Reply
  5. Carolyn Huggins - July 17, 2017 6:29 pm

    The mark of a really good writer is that he/she can tug at your heart strings
    with his/her words, give one visions of those words, and stir up like memories. YOU are a very good writer, as you did all three!

    Reply
  6. TN Lizzie - July 17, 2017 6:55 pm

    Oh, my goodness; those last 3 lines. What a tribute to the life that her father lived and shared with you! Thank you for loving her just right, and for sharing with us.

    I’m new here, but I will learn to keep the tissues beside my computer when I read your blog!

    Reply
  7. Donna Holifield - July 17, 2017 7:24 pm

    ❤️

    Reply
  8. Ann Gaddis - July 17, 2017 9:00 pm

    Precious

    Reply
  9. Wendy - July 17, 2017 9:21 pm

    It was January 24, 1977. It often seems like just yesterday. Once in a long while, it feels like a hundred years ago. I miss my Daddy so much, my heart thinks it may literally break in two.

    Reply
  10. Jack Quanstrum - July 17, 2017 11:01 pm

    Nothing like an Alabama rain full of cats and dogs! Touching story Sean. Glad you have each other. Special father-in-law. I had three special father-in-laws. Your story reminds how special a father-in-law can be. Pleasant memories for me. Cherished memories brought to the forefront of my mind. Thank you Sean.

    Reply
  11. Jane - July 18, 2017 12:50 am

    It was January 25, 1960. I was 10. My Mom came home from the hospital and simply said,”He’s gone”. I remember it so vividly. I was Daddy’s Girl! It has been over 57 years! Can’t remember what I did yesterday but I remember that so well!

    Reply
  12. Lucretia Jones - July 18, 2017 12:57 am

    . . .and thst is life. . thank you. . .

    Reply
  13. Joann Wilson - July 18, 2017 1:25 am

    Sweet Jesus. So sweet.

    Reply
  14. Michael Hawke - July 18, 2017 1:51 am

    You touch hearts. Thank you.

    Reply
  15. Just Southern - July 18, 2017 1:38 pm

    I don’t know if it’s a wide spread old South saying or just a quirk of my kin, but we say that when a truly loved old one passes it’s gonna rain on the day of the funeral because all of creation marks their passing. Sounds like creation remembers the anniversary of a passing as well.

    Reply
  16. Susan in Georgia - July 18, 2017 2:24 pm

    Your words touch my heart and soul. Everytime. What else can I say?

    Reply
  17. Tamara Olive - July 22, 2017 8:04 pm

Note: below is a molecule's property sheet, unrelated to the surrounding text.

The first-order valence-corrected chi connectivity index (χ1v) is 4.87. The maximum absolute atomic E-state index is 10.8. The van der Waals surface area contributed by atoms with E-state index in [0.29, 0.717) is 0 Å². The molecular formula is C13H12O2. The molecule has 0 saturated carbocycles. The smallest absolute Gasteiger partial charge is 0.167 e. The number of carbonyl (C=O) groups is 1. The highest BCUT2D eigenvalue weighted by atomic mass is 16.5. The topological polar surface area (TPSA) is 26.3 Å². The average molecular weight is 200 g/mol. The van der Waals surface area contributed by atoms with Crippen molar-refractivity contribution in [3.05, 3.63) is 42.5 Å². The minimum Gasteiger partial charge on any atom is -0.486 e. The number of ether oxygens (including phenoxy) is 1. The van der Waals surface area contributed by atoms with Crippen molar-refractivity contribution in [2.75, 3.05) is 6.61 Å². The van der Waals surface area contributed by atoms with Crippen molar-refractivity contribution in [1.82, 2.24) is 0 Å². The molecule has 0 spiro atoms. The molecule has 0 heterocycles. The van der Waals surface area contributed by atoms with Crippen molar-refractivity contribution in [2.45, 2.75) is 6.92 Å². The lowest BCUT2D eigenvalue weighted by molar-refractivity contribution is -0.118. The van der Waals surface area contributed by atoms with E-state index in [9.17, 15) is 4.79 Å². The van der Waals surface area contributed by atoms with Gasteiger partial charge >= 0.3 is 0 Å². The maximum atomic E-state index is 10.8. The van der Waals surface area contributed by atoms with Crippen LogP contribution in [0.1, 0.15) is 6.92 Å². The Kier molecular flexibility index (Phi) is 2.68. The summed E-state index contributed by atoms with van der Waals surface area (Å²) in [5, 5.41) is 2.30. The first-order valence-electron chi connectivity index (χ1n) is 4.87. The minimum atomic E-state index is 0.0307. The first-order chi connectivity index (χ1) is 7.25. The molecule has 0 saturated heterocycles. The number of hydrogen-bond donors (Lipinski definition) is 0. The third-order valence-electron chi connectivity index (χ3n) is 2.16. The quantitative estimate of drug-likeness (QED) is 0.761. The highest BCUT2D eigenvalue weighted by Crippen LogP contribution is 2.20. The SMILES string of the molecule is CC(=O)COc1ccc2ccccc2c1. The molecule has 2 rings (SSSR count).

I read this today for the first time (new subscriber). It just happens to be the 24th anniversary of the day I buried my daddy. The timing was perfect. I cried for Jamie and for me. After 24 years I didn’t feel like I had permission to cry about it anymore. Thank you.

    Reply
  18. Lori Ashbaugh - September 3, 2017 10:07 am

    You could have been describing my daddy with this one. 10 years this Saturday and the pain still feels as raw and deep as it did the day it happened. That’s something that I did not expect. People say it gets better, but that’s a big, fat lie. My husband didn’t have much of a dad, and like you, he got a father in law who took him on as a son. He’d say “I wasn’t sure about him at first, but now I wouldn’t trade him for a good Coon hound.” Thank you for writing . There is nothing that I like more than a good southern writer, and you do us proud. This one, in particular , is special.

    Reply
  19. Bobi - September 3, 2017 2:43 pm

    When I turned my calendar Friday I went into a place that I can’t seem to find my way out of. It will be a year the 16th of this month. I feel like I shouldn’t be happy about everyday life, because he isn’t here. When I cry I am afraid of being told I need to stop or get over it. I realize I then step back and away from them. My group is getting smaller.

    I appreciate this showing up in my feed this morning. For once agin I can blame you when they ask what’s wrong… I can say … oh it’s just something I read

    Maybe today I can make my dash matter somewhere somehow

    Reply
  20. Jody - September 4, 2017 12:24 am

    Being a Daddy’s girl is a forever gift of precious memories. I have two daughters who were Daddy’s girls Thank you Sean .

    Reply
  21. Brenda Gruenewald - September 4, 2017 1:02 am

    Loved it.

    Reply
  22. Wanda - September 4, 2017 4:46 am

    My daddy is still with us and still working like crazy to leave us something when he goes-at 86 years old. He’s given me love, discipline, and a strong work ethic through my 64 years of life. Hes given me more than my son’s “daddy” ever thought of giving him. I can’t imagine what losing him will be like. The only thing I really need is more years, a lot of years.

    Reply
  23. Ben smith - September 4, 2017 6:04 pm

    Love is a great. It’s part of lives amazing thing’s that never leaves you. Just because G0d Bless use all.

    Reply